County Assessor Anticipates $3.2 Million Decline in Upcoming Budget

County Assessor Anticipates $3.2 Million Decline in Upcoming Budget

SWEETWATER COUNTY – The upcoming Sweetwater County budget will have about $3.2 million less in mill levy funding than it has this year according to Sweetwater County Assessor Dave Divis.

The drop in revenue comes from a decrease in the county’s total assessed valuation, which Divis said will be approximately $2.4 billion and represents a decline of about $268 million. For minerals alone, the estimated value is $1.5 billion, down from $2.03 billion last year. Divis said much of the decline is due to reductions in the value of oil and gas.

“Oil and gas has just gone down significantly,” Divis said.

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Counties receive their funding from mill levies, which is generated from taxes based on the assessed value of property and, for Sweetwater County, the value of the minerals extracted from the county.

While the county expects a decline from the current budget year to the 2024-2025 year, revenue remains higher than it was following the COVID-19 pandemic. In 2021, the county’s revenues were $23.7 million, while in 2022 they were $29.6 million. The 2023 budget year, which end June 30, saw revenues of $35.4 million, with the 2024 budget year anticipated to be around $32.2 million.

Divis said value does not determine cash flow for the county but said the county should start looking at the mineral valuation like how sales tax is viewed.

Divis said that reasoning comes from a change in state law that changed how mineral taxes are paid. Originally, the mineral values would be calculated and paid using the certified mineral valuations from the prior calendar year, but according to Divis, where were some problems with that process. Because companies were required to pay their taxes based on a prior year, company closures could make it difficult for counties to recover owed mineral taxes. Divis said the Wyoming Legislature changed how those taxes were collected, resulting in mineral taxes being taken in monthly. The change helped as far as ensuring mineral taxes were collected in a way that wouldn’t be impacted by a business closure, but Divis said there are concerns about special tax districts throughout the state that may get themselves into fiscal problems.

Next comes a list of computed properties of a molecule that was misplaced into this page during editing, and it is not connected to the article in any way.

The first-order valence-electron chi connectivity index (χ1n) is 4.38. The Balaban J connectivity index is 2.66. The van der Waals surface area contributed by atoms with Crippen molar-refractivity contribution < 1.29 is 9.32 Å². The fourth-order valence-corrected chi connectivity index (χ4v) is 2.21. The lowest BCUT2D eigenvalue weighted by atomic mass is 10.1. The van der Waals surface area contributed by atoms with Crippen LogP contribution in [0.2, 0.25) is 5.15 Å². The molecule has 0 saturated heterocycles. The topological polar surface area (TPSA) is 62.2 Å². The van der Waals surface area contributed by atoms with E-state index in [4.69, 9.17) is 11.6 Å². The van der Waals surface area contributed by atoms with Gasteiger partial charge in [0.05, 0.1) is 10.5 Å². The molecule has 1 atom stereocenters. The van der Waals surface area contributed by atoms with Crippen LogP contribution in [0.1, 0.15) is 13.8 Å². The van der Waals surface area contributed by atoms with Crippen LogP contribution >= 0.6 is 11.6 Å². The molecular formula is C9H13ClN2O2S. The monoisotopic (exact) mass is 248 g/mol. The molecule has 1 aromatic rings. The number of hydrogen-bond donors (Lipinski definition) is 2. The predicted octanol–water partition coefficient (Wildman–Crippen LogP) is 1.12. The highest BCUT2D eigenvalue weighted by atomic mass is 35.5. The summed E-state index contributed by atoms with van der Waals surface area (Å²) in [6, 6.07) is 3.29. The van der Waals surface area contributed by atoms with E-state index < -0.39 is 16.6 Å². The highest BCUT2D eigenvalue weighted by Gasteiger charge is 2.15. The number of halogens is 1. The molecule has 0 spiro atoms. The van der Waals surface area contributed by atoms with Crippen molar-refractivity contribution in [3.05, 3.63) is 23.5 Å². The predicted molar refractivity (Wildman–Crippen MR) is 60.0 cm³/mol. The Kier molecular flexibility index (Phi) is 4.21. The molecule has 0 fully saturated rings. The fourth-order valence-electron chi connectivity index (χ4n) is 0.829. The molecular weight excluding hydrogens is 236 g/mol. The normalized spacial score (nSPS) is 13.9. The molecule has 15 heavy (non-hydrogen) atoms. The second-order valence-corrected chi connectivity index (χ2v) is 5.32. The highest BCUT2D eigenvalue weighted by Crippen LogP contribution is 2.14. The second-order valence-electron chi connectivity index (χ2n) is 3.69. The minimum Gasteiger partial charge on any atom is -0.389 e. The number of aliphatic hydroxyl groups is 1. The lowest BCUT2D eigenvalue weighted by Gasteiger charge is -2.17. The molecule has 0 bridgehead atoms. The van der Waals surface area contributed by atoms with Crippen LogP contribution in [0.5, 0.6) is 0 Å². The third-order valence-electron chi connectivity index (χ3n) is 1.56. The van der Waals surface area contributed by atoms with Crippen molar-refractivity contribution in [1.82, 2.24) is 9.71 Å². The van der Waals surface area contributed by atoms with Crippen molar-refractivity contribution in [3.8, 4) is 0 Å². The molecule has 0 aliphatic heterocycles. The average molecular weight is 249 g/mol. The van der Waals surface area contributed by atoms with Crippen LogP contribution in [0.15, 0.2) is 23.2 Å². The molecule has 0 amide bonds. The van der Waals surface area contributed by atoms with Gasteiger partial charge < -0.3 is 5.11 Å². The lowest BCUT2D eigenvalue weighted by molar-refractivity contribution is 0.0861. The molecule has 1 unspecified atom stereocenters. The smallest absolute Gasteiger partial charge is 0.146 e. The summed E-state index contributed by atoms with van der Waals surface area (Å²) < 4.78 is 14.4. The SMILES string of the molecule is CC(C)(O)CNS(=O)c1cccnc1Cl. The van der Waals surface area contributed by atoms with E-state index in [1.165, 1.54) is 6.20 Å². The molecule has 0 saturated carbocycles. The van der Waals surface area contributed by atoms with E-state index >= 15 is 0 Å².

Divis said the payments special districts received are estimated payments and when new mill levies are set in August, a board might reduce their levy due to a large amount of reserves it has on hand. If that occurs, he said the estimated payments would be calculated using that higher levy and when a “true up” is done at the end of the year to balance payments with the actual taxes due, that district may end up having to refund money to the county.

Not everything is set yet. The final part of the valuation Divis is waiting for is the assessed utility values, which he will update the commissioners on when those amounts are finalized.

“These values are as solid as they can be at this point,” Divis told the Sweetwater County commissioners.

Board Chairman Keaton West said the county was initially anticipating a $2 million decline in revenue before the more recent calculation was completed.